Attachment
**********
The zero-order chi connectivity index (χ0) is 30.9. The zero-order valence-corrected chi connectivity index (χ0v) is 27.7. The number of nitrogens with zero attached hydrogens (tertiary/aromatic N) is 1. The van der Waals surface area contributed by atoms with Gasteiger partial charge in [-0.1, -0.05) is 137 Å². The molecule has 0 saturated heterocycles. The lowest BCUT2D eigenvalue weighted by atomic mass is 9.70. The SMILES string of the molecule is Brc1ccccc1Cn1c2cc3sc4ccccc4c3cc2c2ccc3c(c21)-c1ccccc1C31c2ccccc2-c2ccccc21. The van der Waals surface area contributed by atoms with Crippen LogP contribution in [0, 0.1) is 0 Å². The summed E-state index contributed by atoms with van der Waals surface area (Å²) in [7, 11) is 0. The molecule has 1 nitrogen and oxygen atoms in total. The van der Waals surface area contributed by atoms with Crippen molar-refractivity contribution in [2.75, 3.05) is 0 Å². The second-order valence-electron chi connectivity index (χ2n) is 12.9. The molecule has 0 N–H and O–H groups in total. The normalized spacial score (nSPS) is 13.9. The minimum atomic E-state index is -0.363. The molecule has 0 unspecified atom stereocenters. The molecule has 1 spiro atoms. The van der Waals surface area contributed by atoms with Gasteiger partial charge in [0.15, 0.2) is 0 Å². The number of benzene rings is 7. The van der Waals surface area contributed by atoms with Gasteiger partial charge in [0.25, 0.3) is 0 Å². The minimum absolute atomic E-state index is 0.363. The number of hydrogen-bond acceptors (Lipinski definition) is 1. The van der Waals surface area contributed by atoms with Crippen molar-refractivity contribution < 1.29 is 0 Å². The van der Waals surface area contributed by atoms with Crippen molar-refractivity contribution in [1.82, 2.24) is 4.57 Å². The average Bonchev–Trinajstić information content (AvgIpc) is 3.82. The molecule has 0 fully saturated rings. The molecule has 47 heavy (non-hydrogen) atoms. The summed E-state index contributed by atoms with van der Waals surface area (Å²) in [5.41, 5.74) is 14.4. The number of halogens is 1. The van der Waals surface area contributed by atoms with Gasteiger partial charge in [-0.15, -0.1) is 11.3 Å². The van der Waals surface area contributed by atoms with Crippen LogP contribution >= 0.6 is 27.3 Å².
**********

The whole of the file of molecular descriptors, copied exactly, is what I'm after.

The zero-order chi connectivity index (χ0) is 30.9. The zero-order valence-corrected chi connectivity index (χ0v) is 27.7. The number of nitrogens with zero attached hydrogens (tertiary/aromatic N) is 1. The van der Waals surface area contributed by atoms with Gasteiger partial charge in [-0.1, -0.05) is 137 Å². The molecule has 0 saturated heterocycles. The lowest BCUT2D eigenvalue weighted by atomic mass is 9.70. The SMILES string of the molecule is Brc1ccccc1Cn1c2cc3sc4ccccc4c3cc2c2ccc3c(c21)-c1ccccc1C31c2ccccc2-c2ccccc21. The van der Waals surface area contributed by atoms with Crippen LogP contribution in [0, 0.1) is 0 Å². The summed E-state index contributed by atoms with van der Waals surface area (Å²) in [7, 11) is 0. The molecule has 1 nitrogen and oxygen atoms in total. The van der Waals surface area contributed by atoms with Crippen molar-refractivity contribution in [2.75, 3.05) is 0 Å². The second-order valence-electron chi connectivity index (χ2n) is 12.9. The molecule has 0 N–H and O–H groups in total. The normalized spacial score (nSPS) is 13.9. The minimum atomic E-state index is -0.363. The molecule has 0 unspecified atom stereocenters. The molecule has 1 spiro atoms. The van der Waals surface area contributed by atoms with Gasteiger partial charge in [0.15, 0.2) is 0 Å². The number of benzene rings is 7. The van der Waals surface area contributed by atoms with Gasteiger partial charge in [0.25, 0.3) is 0 Å². The minimum absolute atomic E-state index is 0.363. The number of hydrogen-bond acceptors (Lipinski definition) is 1. The van der Waals surface area contributed by atoms with Crippen molar-refractivity contribution < 1.29 is 0 Å². The van der Waals surface area contributed by atoms with Crippen molar-refractivity contribution in [1.82, 2.24) is 4.57 Å². The average Bonchev–Trinajstić information content (AvgIpc) is 3.82. The molecule has 0 fully saturated rings. The molecule has 47 heavy (non-hydrogen) atoms. The summed E-state index contributed by atoms with van der Waals surface area (Å²) in [5.41, 5.74) is 14.4. The number of halogens is 1. The van der Waals surface area contributed by atoms with Gasteiger partial charge in [-0.15, -0.1) is 11.3 Å². The van der Waals surface area contributed by atoms with Crippen LogP contribution >= 0.6 is 27.3 Å².